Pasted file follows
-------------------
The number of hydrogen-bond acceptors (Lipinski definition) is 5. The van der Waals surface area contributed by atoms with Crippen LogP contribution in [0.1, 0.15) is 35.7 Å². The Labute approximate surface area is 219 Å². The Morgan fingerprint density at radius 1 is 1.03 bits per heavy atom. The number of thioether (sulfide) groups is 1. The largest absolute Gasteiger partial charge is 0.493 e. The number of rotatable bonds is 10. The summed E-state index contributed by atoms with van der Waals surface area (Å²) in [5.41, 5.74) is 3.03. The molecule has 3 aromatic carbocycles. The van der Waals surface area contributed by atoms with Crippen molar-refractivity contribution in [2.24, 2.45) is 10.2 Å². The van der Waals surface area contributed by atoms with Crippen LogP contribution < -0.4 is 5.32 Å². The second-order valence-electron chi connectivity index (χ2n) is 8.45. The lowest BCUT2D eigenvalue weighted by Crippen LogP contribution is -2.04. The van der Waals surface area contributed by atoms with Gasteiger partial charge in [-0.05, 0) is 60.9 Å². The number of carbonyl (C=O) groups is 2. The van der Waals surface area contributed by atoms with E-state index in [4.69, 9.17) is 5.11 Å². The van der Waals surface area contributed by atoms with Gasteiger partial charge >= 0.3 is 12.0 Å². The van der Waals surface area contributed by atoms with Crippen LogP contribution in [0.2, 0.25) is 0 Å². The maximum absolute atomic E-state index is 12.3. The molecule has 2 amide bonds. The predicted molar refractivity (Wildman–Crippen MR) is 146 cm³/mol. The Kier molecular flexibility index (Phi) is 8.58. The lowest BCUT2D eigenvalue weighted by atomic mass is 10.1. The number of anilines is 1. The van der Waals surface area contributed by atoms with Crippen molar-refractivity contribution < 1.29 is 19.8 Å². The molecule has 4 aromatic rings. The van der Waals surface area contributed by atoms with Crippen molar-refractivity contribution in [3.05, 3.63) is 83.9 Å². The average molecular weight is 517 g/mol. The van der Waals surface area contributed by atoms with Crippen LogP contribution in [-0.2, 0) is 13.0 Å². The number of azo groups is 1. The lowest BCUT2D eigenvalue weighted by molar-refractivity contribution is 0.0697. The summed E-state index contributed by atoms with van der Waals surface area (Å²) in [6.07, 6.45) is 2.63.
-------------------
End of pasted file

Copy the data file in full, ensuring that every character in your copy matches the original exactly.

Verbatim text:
The number of hydrogen-bond acceptors (Lipinski definition) is 5. The van der Waals surface area contributed by atoms with Crippen LogP contribution in [0.1, 0.15) is 35.7 Å². The Labute approximate surface area is 219 Å². The Morgan fingerprint density at radius 1 is 1.03 bits per heavy atom. The number of thioether (sulfide) groups is 1. The largest absolute Gasteiger partial charge is 0.493 e. The number of rotatable bonds is 10. The summed E-state index contributed by atoms with van der Waals surface area (Å²) in [5.41, 5.74) is 3.03. The molecule has 3 aromatic carbocycles. The van der Waals surface area contributed by atoms with Crippen molar-refractivity contribution in [2.24, 2.45) is 10.2 Å². The van der Waals surface area contributed by atoms with Crippen LogP contribution < -0.4 is 5.32 Å². The second-order valence-electron chi connectivity index (χ2n) is 8.45. The lowest BCUT2D eigenvalue weighted by Crippen LogP contribution is -2.04. The van der Waals surface area contributed by atoms with Gasteiger partial charge in [-0.05, 0) is 60.9 Å². The number of carbonyl (C=O) groups is 2. The van der Waals surface area contributed by atoms with E-state index in [4.69, 9.17) is 5.11 Å². The van der Waals surface area contributed by atoms with Gasteiger partial charge >= 0.3 is 12.0 Å². The van der Waals surface area contributed by atoms with Crippen LogP contribution in [0.2, 0.25) is 0 Å². The maximum absolute atomic E-state index is 12.3. The molecule has 2 amide bonds. The predicted molar refractivity (Wildman–Crippen MR) is 146 cm³/mol. The Kier molecular flexibility index (Phi) is 8.58. The lowest BCUT2D eigenvalue weighted by atomic mass is 10.1. The number of anilines is 1. The van der Waals surface area contributed by atoms with Crippen molar-refractivity contribution < 1.29 is 19.8 Å². The molecule has 4 aromatic rings. The van der Waals surface area contributed by atoms with Crippen molar-refractivity contribution in [3.05, 3.63) is 83.9 Å². The average molecular weight is 517 g/mol. The van der Waals surface area contributed by atoms with Crippen LogP contribution in [-0.2, 0) is 13.0 Å². The number of azo groups is 1. The lowest BCUT2D eigenvalue weighted by molar-refractivity contribution is 0.0697. The summed E-state index contributed by atoms with van der Waals surface area (Å²) in [6.07, 6.45) is 2.63.